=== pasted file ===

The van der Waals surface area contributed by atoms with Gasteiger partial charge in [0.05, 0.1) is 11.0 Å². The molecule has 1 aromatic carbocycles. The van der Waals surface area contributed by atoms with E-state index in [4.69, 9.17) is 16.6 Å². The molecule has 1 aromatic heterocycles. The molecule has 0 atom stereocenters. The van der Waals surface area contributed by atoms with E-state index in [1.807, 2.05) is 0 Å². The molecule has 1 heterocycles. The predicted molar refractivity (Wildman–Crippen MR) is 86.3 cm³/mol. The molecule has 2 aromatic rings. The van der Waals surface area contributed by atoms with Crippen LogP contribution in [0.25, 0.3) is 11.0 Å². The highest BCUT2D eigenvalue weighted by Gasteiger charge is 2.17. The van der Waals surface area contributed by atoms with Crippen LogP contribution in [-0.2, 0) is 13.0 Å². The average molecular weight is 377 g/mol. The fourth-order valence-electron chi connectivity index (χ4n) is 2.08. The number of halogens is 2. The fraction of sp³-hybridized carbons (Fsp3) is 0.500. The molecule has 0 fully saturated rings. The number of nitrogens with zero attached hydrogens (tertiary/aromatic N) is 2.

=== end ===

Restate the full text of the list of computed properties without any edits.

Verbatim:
The van der Waals surface area contributed by atoms with Gasteiger partial charge in [0.05, 0.1) is 11.0 Å². The molecule has 1 aromatic carbocycles. The van der Waals surface area contributed by atoms with E-state index in [4.69, 9.17) is 16.6 Å². The molecule has 1 aromatic heterocycles. The molecule has 0 atom stereocenters. The van der Waals surface area contributed by atoms with E-state index in [1.807, 2.05) is 0 Å². The molecule has 1 heterocycles. The predicted molar refractivity (Wildman–Crippen MR) is 86.3 cm³/mol. The molecule has 2 aromatic rings. The van der Waals surface area contributed by atoms with Crippen LogP contribution in [0.25, 0.3) is 11.0 Å². The highest BCUT2D eigenvalue weighted by Gasteiger charge is 2.17. The van der Waals surface area contributed by atoms with Crippen LogP contribution in [-0.2, 0) is 13.0 Å². The average molecular weight is 377 g/mol. The fourth-order valence-electron chi connectivity index (χ4n) is 2.08. The number of halogens is 2. The fraction of sp³-hybridized carbons (Fsp3) is 0.500. The molecule has 0 fully saturated rings. The number of nitrogens with zero attached hydrogens (tertiary/aromatic N) is 2.